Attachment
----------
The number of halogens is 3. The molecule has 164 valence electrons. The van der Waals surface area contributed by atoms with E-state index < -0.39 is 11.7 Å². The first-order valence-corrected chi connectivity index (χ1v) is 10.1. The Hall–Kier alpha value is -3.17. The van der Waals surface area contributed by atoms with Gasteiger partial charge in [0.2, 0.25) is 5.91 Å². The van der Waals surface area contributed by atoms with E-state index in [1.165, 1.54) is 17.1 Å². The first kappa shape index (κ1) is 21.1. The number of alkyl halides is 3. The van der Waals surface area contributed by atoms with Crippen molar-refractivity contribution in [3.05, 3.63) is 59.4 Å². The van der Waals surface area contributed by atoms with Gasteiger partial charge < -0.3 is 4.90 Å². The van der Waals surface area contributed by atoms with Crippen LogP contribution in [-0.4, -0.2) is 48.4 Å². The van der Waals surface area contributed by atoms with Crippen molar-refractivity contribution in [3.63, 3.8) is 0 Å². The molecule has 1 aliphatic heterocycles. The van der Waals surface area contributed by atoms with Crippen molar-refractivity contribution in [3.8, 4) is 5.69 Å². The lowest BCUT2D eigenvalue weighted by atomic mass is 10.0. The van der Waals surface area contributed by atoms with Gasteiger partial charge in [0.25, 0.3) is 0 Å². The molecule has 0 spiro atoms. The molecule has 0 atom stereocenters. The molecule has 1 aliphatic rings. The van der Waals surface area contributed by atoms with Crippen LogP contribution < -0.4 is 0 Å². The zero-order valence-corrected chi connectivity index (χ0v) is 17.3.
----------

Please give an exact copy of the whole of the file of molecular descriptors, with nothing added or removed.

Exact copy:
The number of halogens is 3. The molecule has 164 valence electrons. The van der Waals surface area contributed by atoms with E-state index < -0.39 is 11.7 Å². The first-order valence-corrected chi connectivity index (χ1v) is 10.1. The Hall–Kier alpha value is -3.17. The van der Waals surface area contributed by atoms with Gasteiger partial charge in [0.2, 0.25) is 5.91 Å². The van der Waals surface area contributed by atoms with E-state index in [1.165, 1.54) is 17.1 Å². The first kappa shape index (κ1) is 21.1. The number of alkyl halides is 3. The van der Waals surface area contributed by atoms with Crippen molar-refractivity contribution in [3.05, 3.63) is 59.4 Å². The van der Waals surface area contributed by atoms with Gasteiger partial charge < -0.3 is 4.90 Å². The van der Waals surface area contributed by atoms with Crippen LogP contribution in [-0.4, -0.2) is 48.4 Å². The van der Waals surface area contributed by atoms with Crippen molar-refractivity contribution in [3.63, 3.8) is 0 Å². The molecule has 1 aliphatic heterocycles. The van der Waals surface area contributed by atoms with Crippen molar-refractivity contribution in [3.8, 4) is 5.69 Å². The lowest BCUT2D eigenvalue weighted by atomic mass is 10.0. The van der Waals surface area contributed by atoms with Gasteiger partial charge in [0.25, 0.3) is 0 Å². The molecule has 0 spiro atoms. The molecule has 0 atom stereocenters. The molecule has 1 aliphatic rings. The van der Waals surface area contributed by atoms with Crippen LogP contribution < -0.4 is 0 Å². The zero-order valence-corrected chi connectivity index (χ0v) is 17.3.